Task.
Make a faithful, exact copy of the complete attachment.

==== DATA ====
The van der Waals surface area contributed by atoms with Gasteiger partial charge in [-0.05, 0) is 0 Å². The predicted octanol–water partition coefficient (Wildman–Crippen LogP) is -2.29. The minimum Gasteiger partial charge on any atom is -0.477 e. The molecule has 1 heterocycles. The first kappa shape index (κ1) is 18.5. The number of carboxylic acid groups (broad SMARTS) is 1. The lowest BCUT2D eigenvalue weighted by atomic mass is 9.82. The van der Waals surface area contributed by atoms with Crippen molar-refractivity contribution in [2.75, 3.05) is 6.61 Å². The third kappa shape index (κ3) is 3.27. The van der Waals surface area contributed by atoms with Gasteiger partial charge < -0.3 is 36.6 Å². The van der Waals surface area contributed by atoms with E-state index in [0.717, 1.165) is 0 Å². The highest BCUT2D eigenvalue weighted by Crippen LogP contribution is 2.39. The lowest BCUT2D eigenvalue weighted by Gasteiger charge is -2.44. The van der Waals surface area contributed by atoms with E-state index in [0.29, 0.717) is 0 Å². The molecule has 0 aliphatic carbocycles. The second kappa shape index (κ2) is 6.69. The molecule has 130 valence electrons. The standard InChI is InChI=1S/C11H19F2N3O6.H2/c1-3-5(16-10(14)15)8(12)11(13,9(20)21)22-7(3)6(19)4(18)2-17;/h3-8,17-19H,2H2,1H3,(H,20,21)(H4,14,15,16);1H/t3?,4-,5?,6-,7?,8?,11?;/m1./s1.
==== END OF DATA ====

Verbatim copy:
The van der Waals surface area contributed by atoms with Gasteiger partial charge in [-0.05, 0) is 0 Å². The predicted octanol–water partition coefficient (Wildman–Crippen LogP) is -2.29. The minimum Gasteiger partial charge on any atom is -0.477 e. The molecule has 1 heterocycles. The first kappa shape index (κ1) is 18.5. The number of carboxylic acid groups (broad SMARTS) is 1. The lowest BCUT2D eigenvalue weighted by atomic mass is 9.82. The van der Waals surface area contributed by atoms with Crippen molar-refractivity contribution in [2.75, 3.05) is 6.61 Å². The third kappa shape index (κ3) is 3.27. The van der Waals surface area contributed by atoms with Gasteiger partial charge < -0.3 is 36.6 Å². The van der Waals surface area contributed by atoms with E-state index in [0.717, 1.165) is 0 Å². The highest BCUT2D eigenvalue weighted by Crippen LogP contribution is 2.39. The lowest BCUT2D eigenvalue weighted by Gasteiger charge is -2.44. The van der Waals surface area contributed by atoms with E-state index in [0.29, 0.717) is 0 Å². The molecule has 0 aliphatic carbocycles. The second kappa shape index (κ2) is 6.69. The molecule has 130 valence electrons. The standard InChI is InChI=1S/C11H19F2N3O6.H2/c1-3-5(16-10(14)15)8(12)11(13,9(20)21)22-7(3)6(19)4(18)2-17;/h3-8,17-19H,2H2,1H3,(H,20,21)(H4,14,15,16);1H/t3?,4-,5?,6-,7?,8?,11?;/m1./s1.